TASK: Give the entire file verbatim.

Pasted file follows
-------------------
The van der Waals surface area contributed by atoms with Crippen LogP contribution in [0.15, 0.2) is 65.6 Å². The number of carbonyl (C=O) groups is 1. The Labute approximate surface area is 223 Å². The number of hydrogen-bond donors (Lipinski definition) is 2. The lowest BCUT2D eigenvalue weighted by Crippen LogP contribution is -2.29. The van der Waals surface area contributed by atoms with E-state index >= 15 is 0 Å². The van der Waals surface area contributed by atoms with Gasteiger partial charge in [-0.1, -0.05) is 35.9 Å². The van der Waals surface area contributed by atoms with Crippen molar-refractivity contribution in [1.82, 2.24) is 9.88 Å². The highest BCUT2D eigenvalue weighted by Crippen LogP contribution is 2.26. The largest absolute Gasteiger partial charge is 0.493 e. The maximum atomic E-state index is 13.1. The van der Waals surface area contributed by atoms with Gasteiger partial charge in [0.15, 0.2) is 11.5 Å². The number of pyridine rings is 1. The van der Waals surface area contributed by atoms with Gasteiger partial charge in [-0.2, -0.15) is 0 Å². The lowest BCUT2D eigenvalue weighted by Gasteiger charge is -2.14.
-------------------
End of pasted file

The van der Waals surface area contributed by atoms with Crippen LogP contribution in [0.15, 0.2) is 65.6 Å². The number of carbonyl (C=O) groups is 1. The Labute approximate surface area is 223 Å². The number of hydrogen-bond donors (Lipinski definition) is 2. The lowest BCUT2D eigenvalue weighted by Crippen LogP contribution is -2.29. The van der Waals surface area contributed by atoms with E-state index >= 15 is 0 Å². The van der Waals surface area contributed by atoms with Gasteiger partial charge in [-0.1, -0.05) is 35.9 Å². The van der Waals surface area contributed by atoms with Crippen molar-refractivity contribution in [1.82, 2.24) is 9.88 Å². The highest BCUT2D eigenvalue weighted by Crippen LogP contribution is 2.26. The largest absolute Gasteiger partial charge is 0.493 e. The maximum atomic E-state index is 13.1. The van der Waals surface area contributed by atoms with Gasteiger partial charge in [0.15, 0.2) is 11.5 Å². The number of pyridine rings is 1. The van der Waals surface area contributed by atoms with Gasteiger partial charge in [-0.2, -0.15) is 0 Å². The lowest BCUT2D eigenvalue weighted by Gasteiger charge is -2.14.